Recently, we have been receiving numerous reports about the increasing number of real estate-related illegal transactions by scoundrels—filching hard-earned money or lifetime savings from unsuspecting homebuyers. This happens when homebuyers do not know how to identify authentic brokers or salespersons, and fail to look for mandatory permits and licenses given to all real estate projects.
While the Department of Human Settlements and Urban Development (DHSUD) has been proactive in protecting and campaigning for the rights of real estate buyers as discussed in my previous column, the first, and perhaps, the most important step in detecting unscrupulous scammers in the industry is to arm homebuyers with knowledge on what to do before entering into any real estate transaction.
Here are some practical tips to guide and protect real estate buyers, especially the overseas Filipino workers (OFWs), from falling victims to bogus projects and fly-by-night developers, brokers and agents. Simply follow this acronym DREAM—which stands for Demand, Read, Ensure and Engage, Ask and Move—as a checklist to closely scrutinize a prospective property.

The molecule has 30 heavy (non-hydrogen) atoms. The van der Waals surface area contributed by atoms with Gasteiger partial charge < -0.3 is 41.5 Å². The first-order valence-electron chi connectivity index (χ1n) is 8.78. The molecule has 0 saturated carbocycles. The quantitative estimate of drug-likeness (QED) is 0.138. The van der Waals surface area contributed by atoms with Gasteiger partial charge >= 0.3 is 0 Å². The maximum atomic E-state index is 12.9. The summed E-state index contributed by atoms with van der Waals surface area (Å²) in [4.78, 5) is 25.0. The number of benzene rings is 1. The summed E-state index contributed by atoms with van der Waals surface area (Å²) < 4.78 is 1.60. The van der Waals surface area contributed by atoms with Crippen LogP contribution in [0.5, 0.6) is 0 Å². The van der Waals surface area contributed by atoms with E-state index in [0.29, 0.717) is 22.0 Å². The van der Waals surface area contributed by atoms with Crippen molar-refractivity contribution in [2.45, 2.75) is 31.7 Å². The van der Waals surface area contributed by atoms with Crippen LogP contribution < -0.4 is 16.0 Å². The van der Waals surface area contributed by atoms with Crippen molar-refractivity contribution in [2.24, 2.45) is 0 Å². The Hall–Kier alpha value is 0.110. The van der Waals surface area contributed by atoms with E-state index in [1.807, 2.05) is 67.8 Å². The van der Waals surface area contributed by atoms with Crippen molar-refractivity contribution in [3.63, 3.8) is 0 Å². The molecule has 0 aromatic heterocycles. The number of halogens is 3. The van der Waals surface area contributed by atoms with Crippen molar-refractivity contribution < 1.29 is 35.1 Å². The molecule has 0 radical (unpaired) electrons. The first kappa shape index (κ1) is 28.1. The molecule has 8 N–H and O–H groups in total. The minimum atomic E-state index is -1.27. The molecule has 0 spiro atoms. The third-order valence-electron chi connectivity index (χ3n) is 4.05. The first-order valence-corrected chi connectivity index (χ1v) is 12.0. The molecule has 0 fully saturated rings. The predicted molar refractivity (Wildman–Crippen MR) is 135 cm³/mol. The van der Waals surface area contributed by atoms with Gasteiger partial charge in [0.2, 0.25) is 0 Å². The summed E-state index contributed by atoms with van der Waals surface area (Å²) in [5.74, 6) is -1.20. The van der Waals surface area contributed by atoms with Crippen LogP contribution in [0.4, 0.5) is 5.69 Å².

Before transacting, seek legal documents from real estate developers, their brokers or agents. Ask for, in particular, their Certificate of Registration (CR) and License to Sell (LS), which are both issued by the DHSUD. Such documents indicate that the housing project is legal and will be constructed in accordance with national housing standards. All subdivision and condominium projects need to secure CR and LS from the department before the owners or developers can start advertising and selling units to the public.
Sales materials or paraphernalia such as brochures or flyers, billboards and other advertisements must reflect the project’s name and location; the LS number issued specifically for the project, and the advertisement approval number.
If any of these three details is missing in an advertisement material, a prospective buyer should be alerted on the legality of the transaction. Check and confirm first with our DHSUD regional offices to ensure the property being sold is properly registered. May I reiterate that advertising and selling a housing project without a corresponding CR and LS are violations of our housing rules and regulations.
Take time to read, study and understand every provision in real estate documents like Contract to Sell and Terms of Payment, which are usually presented to homebuyers upon initial payment. It is highly crucial to understand every single entry in these contracts to avoid misunderstanding later on, especially with regards to the payment scheme.
Also, allot time to read the CR and LS of the project. Subdivision projects are classified as open market, economic housing, socialized housing, low cost or medium cost; or whether it is a lot only or a house-and-lot unit. There is a maximum selling price depending on the classification of the subdivision project.
Ensure and engage